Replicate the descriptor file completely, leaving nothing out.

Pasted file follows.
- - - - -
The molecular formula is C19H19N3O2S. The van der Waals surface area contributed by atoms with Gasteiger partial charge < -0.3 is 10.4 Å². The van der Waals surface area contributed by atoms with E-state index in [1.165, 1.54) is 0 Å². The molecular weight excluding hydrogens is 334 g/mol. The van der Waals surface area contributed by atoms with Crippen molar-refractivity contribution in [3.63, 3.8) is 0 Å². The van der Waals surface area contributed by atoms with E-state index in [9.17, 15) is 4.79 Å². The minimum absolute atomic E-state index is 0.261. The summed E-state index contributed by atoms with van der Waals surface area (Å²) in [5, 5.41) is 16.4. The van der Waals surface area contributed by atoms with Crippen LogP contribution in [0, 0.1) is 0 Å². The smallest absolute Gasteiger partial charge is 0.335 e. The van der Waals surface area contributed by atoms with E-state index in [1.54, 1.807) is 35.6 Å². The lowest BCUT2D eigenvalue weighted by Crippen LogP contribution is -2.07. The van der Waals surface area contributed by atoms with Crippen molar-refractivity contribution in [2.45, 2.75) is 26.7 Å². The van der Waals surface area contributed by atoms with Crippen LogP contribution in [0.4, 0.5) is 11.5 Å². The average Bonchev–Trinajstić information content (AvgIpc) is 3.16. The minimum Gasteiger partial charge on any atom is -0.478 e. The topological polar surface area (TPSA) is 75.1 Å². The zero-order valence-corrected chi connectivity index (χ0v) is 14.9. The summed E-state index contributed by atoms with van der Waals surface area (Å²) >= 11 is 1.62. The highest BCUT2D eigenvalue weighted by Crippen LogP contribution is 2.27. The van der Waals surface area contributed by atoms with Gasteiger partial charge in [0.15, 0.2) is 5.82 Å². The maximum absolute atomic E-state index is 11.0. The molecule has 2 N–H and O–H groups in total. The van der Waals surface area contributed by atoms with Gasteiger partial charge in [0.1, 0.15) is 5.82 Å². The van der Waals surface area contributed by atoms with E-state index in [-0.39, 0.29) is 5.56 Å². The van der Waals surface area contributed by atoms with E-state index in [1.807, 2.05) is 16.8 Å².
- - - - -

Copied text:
The molecular formula is C19H19N3O2S. The van der Waals surface area contributed by atoms with Gasteiger partial charge < -0.3 is 10.4 Å². The van der Waals surface area contributed by atoms with E-state index in [1.165, 1.54) is 0 Å². The molecular weight excluding hydrogens is 334 g/mol. The van der Waals surface area contributed by atoms with Crippen molar-refractivity contribution in [3.63, 3.8) is 0 Å². The van der Waals surface area contributed by atoms with E-state index in [9.17, 15) is 4.79 Å². The minimum absolute atomic E-state index is 0.261. The summed E-state index contributed by atoms with van der Waals surface area (Å²) in [5, 5.41) is 16.4. The van der Waals surface area contributed by atoms with Crippen LogP contribution in [0, 0.1) is 0 Å². The smallest absolute Gasteiger partial charge is 0.335 e. The van der Waals surface area contributed by atoms with E-state index in [1.54, 1.807) is 35.6 Å². The lowest BCUT2D eigenvalue weighted by Crippen LogP contribution is -2.07. The van der Waals surface area contributed by atoms with Crippen molar-refractivity contribution in [2.45, 2.75) is 26.7 Å². The van der Waals surface area contributed by atoms with Crippen LogP contribution in [0.4, 0.5) is 11.5 Å². The average Bonchev–Trinajstić information content (AvgIpc) is 3.16. The minimum Gasteiger partial charge on any atom is -0.478 e. The topological polar surface area (TPSA) is 75.1 Å². The zero-order valence-corrected chi connectivity index (χ0v) is 14.9. The summed E-state index contributed by atoms with van der Waals surface area (Å²) >= 11 is 1.62. The highest BCUT2D eigenvalue weighted by Crippen LogP contribution is 2.27. The van der Waals surface area contributed by atoms with Gasteiger partial charge in [0.15, 0.2) is 5.82 Å². The maximum absolute atomic E-state index is 11.0. The molecule has 2 N–H and O–H groups in total. The van der Waals surface area contributed by atoms with Gasteiger partial charge in [0.1, 0.15) is 5.82 Å². The van der Waals surface area contributed by atoms with E-state index in [-0.39, 0.29) is 5.56 Å². The van der Waals surface area contributed by atoms with E-state index in [1.807, 2.05) is 16.8 Å².